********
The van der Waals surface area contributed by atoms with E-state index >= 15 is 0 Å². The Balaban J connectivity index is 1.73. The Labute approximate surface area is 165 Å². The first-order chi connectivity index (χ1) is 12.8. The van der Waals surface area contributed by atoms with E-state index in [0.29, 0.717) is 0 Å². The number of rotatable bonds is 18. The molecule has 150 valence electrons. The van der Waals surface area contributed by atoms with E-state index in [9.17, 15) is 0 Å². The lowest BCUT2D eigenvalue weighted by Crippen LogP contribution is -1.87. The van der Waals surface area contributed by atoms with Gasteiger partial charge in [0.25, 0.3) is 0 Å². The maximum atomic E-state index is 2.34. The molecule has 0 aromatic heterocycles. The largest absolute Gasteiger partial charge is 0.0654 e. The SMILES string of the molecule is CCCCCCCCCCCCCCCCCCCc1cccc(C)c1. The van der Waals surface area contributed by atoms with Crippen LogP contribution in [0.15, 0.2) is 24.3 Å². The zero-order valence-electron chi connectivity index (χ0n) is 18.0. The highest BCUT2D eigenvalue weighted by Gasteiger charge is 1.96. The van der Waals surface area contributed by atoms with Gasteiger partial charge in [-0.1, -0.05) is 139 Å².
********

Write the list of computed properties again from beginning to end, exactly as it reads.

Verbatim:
The van der Waals surface area contributed by atoms with E-state index >= 15 is 0 Å². The Balaban J connectivity index is 1.73. The Labute approximate surface area is 165 Å². The first-order chi connectivity index (χ1) is 12.8. The van der Waals surface area contributed by atoms with E-state index in [0.29, 0.717) is 0 Å². The number of rotatable bonds is 18. The molecule has 150 valence electrons. The van der Waals surface area contributed by atoms with E-state index in [9.17, 15) is 0 Å². The lowest BCUT2D eigenvalue weighted by Crippen LogP contribution is -1.87. The van der Waals surface area contributed by atoms with Gasteiger partial charge in [0.25, 0.3) is 0 Å². The maximum atomic E-state index is 2.34. The molecule has 0 aromatic heterocycles. The largest absolute Gasteiger partial charge is 0.0654 e. The SMILES string of the molecule is CCCCCCCCCCCCCCCCCCCc1cccc(C)c1. The van der Waals surface area contributed by atoms with Crippen LogP contribution in [0.15, 0.2) is 24.3 Å². The zero-order valence-electron chi connectivity index (χ0n) is 18.0. The highest BCUT2D eigenvalue weighted by Gasteiger charge is 1.96. The van der Waals surface area contributed by atoms with Gasteiger partial charge in [-0.1, -0.05) is 139 Å².